“Brave Little State” Explores CSOs

On May 5, Vermont Public Radio released a new podcast in its series “Brave Little State,” focusing on the challenges of combined sewer overflows (CSOs).  The feature stemmed from a question offered by Winooski resident Mike Brown, who asked “Why do we have pollution in Lake Champlain, and what can we do about it?”

His question triggered a month-long investigation by reporters Angela Evancie and Taylor Dobbs and resulted in a 28-minute program that describes CSOs – what they are, what causes them, and why they’re so hard to manage – and explores the problem of aging water/wastewater infrastructure.

Led by Jeff Wennberg, Commissioner of Public Works for Rutland City, the team visited one of Rutland’s four CSO outflow stations to learn more about the technologies and practices affecting combined stormwater/wastewater systems. The Rutland system was expanded to limit overflows to about two heavy precipitation events per year.  However, due to changing weather patterns and the growth of the region’s developed landscape, stormwater volume has increased dramatically.  The system now experiences 20 to 30 CSO events per year.

Wennberg, who would prefer to see no more than one every five years, emphasized that his department watches weather reports with extreme vigilance – and, often, extreme anxiety. Even so, he defended combined sewers as doing a superb job, saying that overflows constitute only a tiny proportion of the enormous amount of urban stormwater these systems treat.

Wennberg believes a three-pronged approach is needed to reduce CSOs: “green” infrastructure that encourages infiltration; “grey” infrastructure in the form of large, temporary holding tanks; and “data” infrastructure — technologies capable of rapidly-adaptive responses to unpredictable flow volumes.

As all operators know, it all comes down to “Who’s going to pay for it, and how soon?” Wennberg said.  That question brought the reporters to the Statehouse, where they interviewed Rep. David Deen, chair of the House Natural Resources, Fish and Wildlife Committee.  Deen explained that declining federal funding has limited the state’s ability to pay for water quality management improvements.

He also said that the state’s “best bang for the buck” would be investment in reducing runoff from agricultural lands and paved surfaces, which contribute the majority of phosphorous pollution.  Dobbs reiterated that CSOs from municipal systems contribute only 4% of Lake Champlain’s phosphorous load.

The feature aired several times during May, and you can hear it in its entirety, or read a transcript, at http://digital.vpr.net/post/what-can-be-done-about-vermonts-aging-sewer-systems#stream/6

Water Quality Day 2017

May 19th, 2017, has been declared Water Quality Day by Gov. Phil Scott.

GMWEA initiated Water Quality Day in 2014 to help increase public awareness of the amazing systems that deliver our drinking water, treat our wastewater,  and manage stormwater.   We usually take these things for granted — turn on the tap, there’s clean water;  flush, and our toilet bowls are empty.  And despite the massive scale of our daily pollution of water, somehow it gets cleaned and our Vermont lakes and streams remain beautiful and swimable.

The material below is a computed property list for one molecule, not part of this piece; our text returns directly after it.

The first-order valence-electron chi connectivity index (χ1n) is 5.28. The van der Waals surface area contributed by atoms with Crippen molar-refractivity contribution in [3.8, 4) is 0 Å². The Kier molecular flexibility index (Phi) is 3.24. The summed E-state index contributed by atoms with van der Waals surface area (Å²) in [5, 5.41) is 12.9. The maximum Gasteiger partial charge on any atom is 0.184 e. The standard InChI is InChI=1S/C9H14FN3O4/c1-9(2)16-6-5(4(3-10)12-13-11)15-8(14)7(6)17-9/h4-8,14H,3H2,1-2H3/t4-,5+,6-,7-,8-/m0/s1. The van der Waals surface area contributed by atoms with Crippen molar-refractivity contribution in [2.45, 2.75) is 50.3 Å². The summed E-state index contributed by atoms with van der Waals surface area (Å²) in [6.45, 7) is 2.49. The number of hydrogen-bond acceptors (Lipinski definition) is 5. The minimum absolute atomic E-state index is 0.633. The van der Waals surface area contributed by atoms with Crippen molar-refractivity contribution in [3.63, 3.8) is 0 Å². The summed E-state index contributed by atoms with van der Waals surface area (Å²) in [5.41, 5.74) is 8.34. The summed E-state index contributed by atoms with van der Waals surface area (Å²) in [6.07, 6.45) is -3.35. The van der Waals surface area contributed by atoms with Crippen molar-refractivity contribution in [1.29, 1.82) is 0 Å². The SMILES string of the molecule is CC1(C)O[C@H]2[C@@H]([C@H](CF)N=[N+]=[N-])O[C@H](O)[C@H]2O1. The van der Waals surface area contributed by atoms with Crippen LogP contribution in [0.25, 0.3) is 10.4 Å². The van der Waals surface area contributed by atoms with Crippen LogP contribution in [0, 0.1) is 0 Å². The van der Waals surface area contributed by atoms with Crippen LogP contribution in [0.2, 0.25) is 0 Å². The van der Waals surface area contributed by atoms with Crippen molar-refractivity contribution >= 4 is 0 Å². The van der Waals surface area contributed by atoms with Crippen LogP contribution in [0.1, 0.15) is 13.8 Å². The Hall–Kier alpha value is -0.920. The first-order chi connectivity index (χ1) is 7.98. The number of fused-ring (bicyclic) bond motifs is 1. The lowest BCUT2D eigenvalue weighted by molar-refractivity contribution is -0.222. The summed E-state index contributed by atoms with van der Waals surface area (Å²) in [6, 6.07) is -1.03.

It may be miraculous, but it’s hardly accidental, and it ain’t easy.

A tremendous amount of money, talent, ingenuity, and determination go into the effort. Our water services are brought to us by sophisticated technology — most of which is underground, out of sight and out of mind — and by a dedicated professional community of water facility operators, scientists, and engineers.  They’re the men and women who are on the job 24/7/365 to keep the water flowing, protect the public health, and preserve the natural environment.

Water Quality Day offers Vermonters an opportunity to meet these people and learn more about what they do.

On May 19, water, wastewater, and stormwater facilities throughout Vermont will offer open houses, where school groups, policy-makers, and area citizens can get a glimpse of how water quality management works.

If you have never toured your local water or wastewater facility, you should — it’s an eye-opening experience!  Visit our website at www.gmwea.org to learn more about Water Quality Day events.

If you have taken such a tour, please leave a comment here to tell us about it!



Stormwater Manual Training, May 16

GMWEA, partnering with the Vermont Department of Environmental Conservation, will present a training session on Vermont’s new Stormwater Management Manual on May 16, 2017 in Rutland (for details or to register, visit www.gmwea.org).

The manual reflects new policies and reporting requirements — and demonstrates the increasing awareness of stormwater management’s role in preserving our surface waters.

Have you seen the new manual?  What do you think about it?  What can we — Vermont, the nation’s leader in environment protection policy — do better to overcome the challenges of stormwaters overloading municipal water treatment systems?  Please post your comments here!